Spring Hill Cleanup 5 30 20

On Saturday, May 30, the Boy Scouts partnered with MSTA to trim and clean up the Spring Hill Trailhead. About 30 volunteers showed, including more than 20 Boy Scouts and their leaders/fathers. Everyone worked really hard and whipped the place into shape in about 90 minutes. Massive piles of weeds and slash were hauled away.

The photos show the 4-6 foot-high weeds, full wheel barrows, a very young helper with his own mower and gloves and rake (worth seeing), and the final result. The Boy Scouts worked their tails off.

Thanks to everyone.

Spring Hill Trailhead Cleanup, Sat., May 30

On Saturday, May 30, MSTA is partnering with the Boy Scouts and Crystal Geyser to weed and clean up the area around the Spring Hill Trailhead. The Boy Scouts will arrive about 8 am, set up, and begin working. The rest of us can show up then, or around 9 when things are organized. We’ll keep appropriate distances, and you can wear a mask if you like.

Bring weed whackers, rakes, gloves, and water (or just use our tools). I suspect we’ll have a big enough group that it won’t take long.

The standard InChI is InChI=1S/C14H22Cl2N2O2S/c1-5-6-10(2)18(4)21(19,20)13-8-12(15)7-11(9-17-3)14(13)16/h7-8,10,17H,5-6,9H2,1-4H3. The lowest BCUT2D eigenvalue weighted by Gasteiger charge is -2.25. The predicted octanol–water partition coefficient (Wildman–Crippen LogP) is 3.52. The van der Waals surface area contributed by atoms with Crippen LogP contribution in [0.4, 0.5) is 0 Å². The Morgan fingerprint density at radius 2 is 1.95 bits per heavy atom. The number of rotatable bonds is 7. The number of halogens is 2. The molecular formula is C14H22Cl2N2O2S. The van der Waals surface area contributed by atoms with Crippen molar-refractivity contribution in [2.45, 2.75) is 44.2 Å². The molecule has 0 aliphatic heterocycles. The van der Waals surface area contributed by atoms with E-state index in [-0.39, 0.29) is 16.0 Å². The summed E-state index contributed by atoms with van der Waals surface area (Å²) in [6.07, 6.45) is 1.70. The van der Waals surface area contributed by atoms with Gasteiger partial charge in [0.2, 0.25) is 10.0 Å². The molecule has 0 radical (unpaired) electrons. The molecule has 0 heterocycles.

There are some very pretty dogwoods blooming on the Gateway Trail right now, especially on the Foundation Trail segment. On foot, the easiest way to access that area is to walk up the gravel road (east) from the Gateway Trailhead (approx. 3/8 mile), then turn right at the signs for the Foundation Trail. It’s about another 3/8 of a mile in. This photo was taken on 5/6/20, and the doggies are even more spectacular today.


Yesterday, the second of three new kiosks was installed along the Lake Siskiyou Trail by MSTA volunteers, near the restrooms at North Shore. Soon, permanent maps (with “Your Are Here” designations) will be placed on the kiosks to identify the entire lake trail.

Why can’t we install the third, new kiosk in the campground? The story will follow in another posting, and you will be mad, fighting mad.

Stay tuned.